Much like the Kardashians, Pac-Man seems to have developed an insatiable lust for social celebration. After abandoning the squalid hallways which catapulted the pullet-muncher to fame, Pac has enjoyed everything from kart racing with his former foes (2006’s Pac-Man Rally) to the occasional game of pinball (2005’s Pac-Man Pinball Advance). Even when Old Yellow is coaxed back into his renowned mazes, he’s now accompanied by Championship Edition’s throbbing electro soundtrack.
Yet, the most incriminating evidence for Pac’s festivity-filled behaviors might be found in his forays inspired by the Mario Party series. From Pac-Man Fever to Pac-Man Party, the canary-colored protagonist reveals his passion for mini-games and friendly rivalries set against along festive board game boulevards. With a bit of handful of tweaks to the traditional tabletop-inspired tropes, recent 3DS release Pac-Man Party 3DS is certainly a serviceable title. With a quick play pace and sporadic action bits, the title is superior to Hasbro’s licensed, albeit austere line of recreations.
Prudently eliminating the need for an isolated tutorial, Pac-Man Party’s story mode drops a solitary player into a match with a single AI-controlled opponent, allowing for an effortless absorption of the game rules. Much like Monopoly, participants take turns moving around a square playfield, automatically receiving castles when landing upon property squares. Much like the prominent board-game, maintaining ownership of consecutive structures is advantageous- giving participants a payout based on the size of their empire. Party’s mini-games come to the forefront once players land on a stronghold owned by another player. Here, rivals not only vie for control of the castle, but also a cache of cookies, which serve as Pac-Man’s currency.
Wisely, a few additions prohibit Pac-Man from becoming a plagiarist. Landing on a boss square tasks contestants with working cooperatively to defeat a large foe, while power cookies allow for a limited number of boosts during battle. Pac-Man Party also eliminates Mario Party’s many random events as well as the contentious bonus stars which artificially kept the proceedings competitive. With players moving across the board at the same time, the game’s pace is so sluggish.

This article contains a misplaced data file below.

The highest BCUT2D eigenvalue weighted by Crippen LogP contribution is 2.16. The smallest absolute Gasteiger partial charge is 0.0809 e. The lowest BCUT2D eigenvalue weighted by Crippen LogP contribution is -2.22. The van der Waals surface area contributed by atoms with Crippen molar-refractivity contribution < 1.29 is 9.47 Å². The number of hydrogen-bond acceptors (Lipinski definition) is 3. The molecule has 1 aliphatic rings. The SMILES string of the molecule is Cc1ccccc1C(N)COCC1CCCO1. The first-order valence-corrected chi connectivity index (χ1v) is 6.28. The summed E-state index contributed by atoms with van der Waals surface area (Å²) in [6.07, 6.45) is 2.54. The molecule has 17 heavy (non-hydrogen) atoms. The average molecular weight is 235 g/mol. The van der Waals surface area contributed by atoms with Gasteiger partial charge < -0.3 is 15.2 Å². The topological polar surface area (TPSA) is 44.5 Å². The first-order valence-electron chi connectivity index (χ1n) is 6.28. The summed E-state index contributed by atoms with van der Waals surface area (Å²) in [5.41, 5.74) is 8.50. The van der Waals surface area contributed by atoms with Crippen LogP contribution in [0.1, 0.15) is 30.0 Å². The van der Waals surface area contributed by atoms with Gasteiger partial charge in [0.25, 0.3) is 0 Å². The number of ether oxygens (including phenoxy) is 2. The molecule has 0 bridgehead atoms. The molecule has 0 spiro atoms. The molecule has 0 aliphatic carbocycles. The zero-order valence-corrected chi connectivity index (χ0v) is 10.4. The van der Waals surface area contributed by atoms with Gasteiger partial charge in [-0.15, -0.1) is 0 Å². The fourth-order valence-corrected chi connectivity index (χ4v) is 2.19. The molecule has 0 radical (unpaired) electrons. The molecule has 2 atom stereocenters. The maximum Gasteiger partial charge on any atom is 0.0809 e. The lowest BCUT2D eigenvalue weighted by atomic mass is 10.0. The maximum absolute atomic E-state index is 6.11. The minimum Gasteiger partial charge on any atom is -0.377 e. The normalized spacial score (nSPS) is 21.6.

Pac-Man Party 3D falls flat in its selection of mini-games which often duplicate the diversions found in Nintendo’s series. There’s the pumping competition (this time with one of Dig Dug’s Pookas) where players take turns putting a bursts of air into an inflatable until it pops. Equally familiar is the selection of bumper car-like events where players try to knock adversaries off the playfield and WarioWare-like events where participants use the stylus to mimic movements. Fortunately, a few contests are enjoyable, such as the race across a pile of debris, where each player’s movements alter the stack of rubble in unpredictable ways.
While trying to earn more cookies than AI characters can be absorbing at times, Pac-Man Party 3D really comes alive with its multiplayer component. Offering the ability to play a local match with up to three other 3DS owners (with Download Play functionality, the other participants don’t need their own cartridge) is the catalyst for a rousing rivalry. Regretfully, the title doesn’t allow for any type of online play, which might have been rewarding- despite the prospect of rage-quitters. Graphically, Pac-Man Party can be a mixed bag with background visuals which range from functional to fun drenched. The load times of mini-games are a slight drawback, with a seven second pause before each bout. Complementing the single and multiplayer sessions are a mode which allow players to jump into any of the fifty mini-games as well as emulated versions of the Pac-Man, Dig Dug, and Galaxian coin-ops.
While Pac-Man Party 3D’s selection of mini-games aren’t consistently original or engaging, the title’s main board-game mechanic is enjoyable, especially with a group of fellow 3DS owners. Still, for gamers yearning for an afternoon of spirited competition, Pac knows how to throw a upright, if not exorbitant party.